Kansas Gov. Sam Brownback has written to the Obama administration expressing hope that the two sides could develop a global waiver to establish “a more efficient, effective and sustainable Medicaid program” for the state.
Global-waiver supporters believe that such agreements can dramatically rein in federal and state Medicaid spending.
Under the current system, states are encouraged to increase Medicaid spending because they receive an unlimited match from the federal government for every dollar they spend toward Medicaid, they say.
“It’s about breaking that incentive for the state politician to spend more and more,” said Graham, of the Pacific Research Institute. “States are destroying themselves by doing this.”
But other policy experts urge caution in looking to Rhode Island as a model, particularly for federal-level reforms like what the House budget proposes.
The Rhode Island waiver did not reduce the amount of federal funds the state would have otherwise received for Medicaid, notes Judith Solomon, an analyst for the Center on Budget and Policy Priorities. In a March study, Solomon said the $12-billion cap set for Rhode Island in the waiver was “far above” the state’s $10.8 billion anticipated spending level over the five-year period.
The waiver also allowed the state to shift certain state health costs to the federal government. The House budget proposal, she said recently, “is a very different animal.”
Costantino, Chafee’s Health and Human Services Secretary, agrees, although he does still think there is value in the waiver:
“Did the global Medicaid waiver get the state to start thinking about rebalancing systems? Yes. Because otherwise I’m not sure we would have went in that direction. Could we have done some of the things in the waiver without the waiver? In many of the cases, yes.”
How closely these proposals in New Jersey, Kansas and elsewhere come to mirroring Rhode Island’s is unclear at this point.
Republican politicians have offered few specifics, and no state has yet submitted a formal application to the federal government to begin the waiver process. “They just seem to be saying global waiver, and that magically saves money,” said Solomon, of the Center on Budget and Policy Priorities. “It’s hard to know what they mean until there is a concrete proposal.”
Graham, of the Pacific Research Institute, does not believe any state will introduce any such application this legislative session. President Obama’s secretary of Health and Human Services, Kathleen Sebelius, he noted, does not appear to be a strong supporter of such comprehensive Medicaid waivers.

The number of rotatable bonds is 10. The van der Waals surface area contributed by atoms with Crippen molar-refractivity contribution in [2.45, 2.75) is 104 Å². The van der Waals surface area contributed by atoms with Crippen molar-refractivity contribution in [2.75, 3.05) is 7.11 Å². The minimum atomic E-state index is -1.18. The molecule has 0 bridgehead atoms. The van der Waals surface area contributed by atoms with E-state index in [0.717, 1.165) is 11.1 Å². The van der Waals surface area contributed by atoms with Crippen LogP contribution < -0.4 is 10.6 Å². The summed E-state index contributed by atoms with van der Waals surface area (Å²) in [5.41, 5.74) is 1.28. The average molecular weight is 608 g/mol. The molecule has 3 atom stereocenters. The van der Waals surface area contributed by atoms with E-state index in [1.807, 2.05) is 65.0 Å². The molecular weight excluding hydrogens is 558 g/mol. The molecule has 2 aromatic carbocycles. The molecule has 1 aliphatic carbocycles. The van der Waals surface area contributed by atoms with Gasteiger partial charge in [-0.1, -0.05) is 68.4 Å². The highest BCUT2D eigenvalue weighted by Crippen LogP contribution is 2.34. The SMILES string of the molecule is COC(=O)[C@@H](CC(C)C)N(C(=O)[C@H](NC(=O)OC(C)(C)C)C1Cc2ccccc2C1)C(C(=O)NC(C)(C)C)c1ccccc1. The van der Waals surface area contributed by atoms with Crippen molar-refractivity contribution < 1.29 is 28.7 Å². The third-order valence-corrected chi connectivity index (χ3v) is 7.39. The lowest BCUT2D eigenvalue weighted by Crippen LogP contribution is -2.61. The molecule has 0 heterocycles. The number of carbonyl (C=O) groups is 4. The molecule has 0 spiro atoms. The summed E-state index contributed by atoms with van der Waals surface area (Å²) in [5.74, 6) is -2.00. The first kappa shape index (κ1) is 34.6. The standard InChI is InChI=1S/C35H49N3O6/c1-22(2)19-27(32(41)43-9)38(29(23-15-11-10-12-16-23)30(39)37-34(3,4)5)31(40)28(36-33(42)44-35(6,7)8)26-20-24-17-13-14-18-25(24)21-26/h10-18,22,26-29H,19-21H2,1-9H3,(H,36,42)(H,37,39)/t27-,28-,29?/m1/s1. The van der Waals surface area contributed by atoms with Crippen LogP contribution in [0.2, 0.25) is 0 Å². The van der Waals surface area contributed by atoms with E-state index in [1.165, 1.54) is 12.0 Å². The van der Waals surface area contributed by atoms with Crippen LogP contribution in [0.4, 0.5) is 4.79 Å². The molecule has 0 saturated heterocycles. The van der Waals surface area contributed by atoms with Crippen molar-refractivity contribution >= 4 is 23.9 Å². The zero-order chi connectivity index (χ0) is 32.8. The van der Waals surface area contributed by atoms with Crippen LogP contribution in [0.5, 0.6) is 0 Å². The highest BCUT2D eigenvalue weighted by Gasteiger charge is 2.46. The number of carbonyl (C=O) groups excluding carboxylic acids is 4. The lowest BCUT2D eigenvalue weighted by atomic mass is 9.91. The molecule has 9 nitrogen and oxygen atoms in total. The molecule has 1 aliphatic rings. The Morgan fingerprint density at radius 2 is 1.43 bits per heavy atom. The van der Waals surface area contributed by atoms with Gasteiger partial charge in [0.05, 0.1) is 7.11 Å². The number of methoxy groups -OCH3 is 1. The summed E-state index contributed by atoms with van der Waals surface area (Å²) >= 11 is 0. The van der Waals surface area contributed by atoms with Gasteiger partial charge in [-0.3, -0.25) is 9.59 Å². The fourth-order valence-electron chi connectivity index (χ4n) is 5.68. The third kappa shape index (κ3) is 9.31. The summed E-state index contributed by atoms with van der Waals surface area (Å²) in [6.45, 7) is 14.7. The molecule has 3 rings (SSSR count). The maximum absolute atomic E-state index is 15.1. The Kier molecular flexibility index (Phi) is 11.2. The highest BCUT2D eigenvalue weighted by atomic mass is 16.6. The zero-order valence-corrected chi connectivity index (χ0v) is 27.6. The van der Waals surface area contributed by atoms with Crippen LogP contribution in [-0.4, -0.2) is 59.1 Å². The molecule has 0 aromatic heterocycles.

However, he said he does not believe the public debate over Rhode Island’s precedent-setting waiver will disappear.
“What you’re going to see is campaigning and ‘bully-pulpiting’ from Republican governors and their secretaries of health and human services,” he said. “So long as [Rhode Island] is perceived as successful, that puts gas in the tank to campaign for other states to have a more general waiver.”
Here’s hoping our state legislators are able to find a path through all the noise generated by ideological bias and move forward in a sensible and pragmatic direction on the issue Medicaid block grants. The future health and welfare of Pennsylvania and its citizens may depend on their wisdom.
Here are some other perspectives on the Medicaid block grant issue from across the political spectrum:
Medicaid explained: How would block grants work? (Stateline)
Implications of Medicaid Block Grant Proposals (Kaiser Family Foundation)
How Rhode Island Reformed Medicaid (Forbes)
Ryan Medicaid Block Grant Would Cause Severe Reductions in Health Care and Long-Term Care for Seniors, People with Disabilities, and Children (Center on Budget and Policy Priorities)
Cutting Medicaid: Harming Seniors and People with Disabilities who need Long Term Care (Families USA)
The High Cost of Capping Federal Medicaid Funding (AARP Public Policy Report)
Block grant pros and cons: Conservatives call for innovation; others call for caution (Kansas Health Institute)
A New Vision for Medicaid (Douglas Holtz-Eakin - American Action Forum)
Protecting the Rights of Low-Income Older Adults (National Senior Citizens Law Center)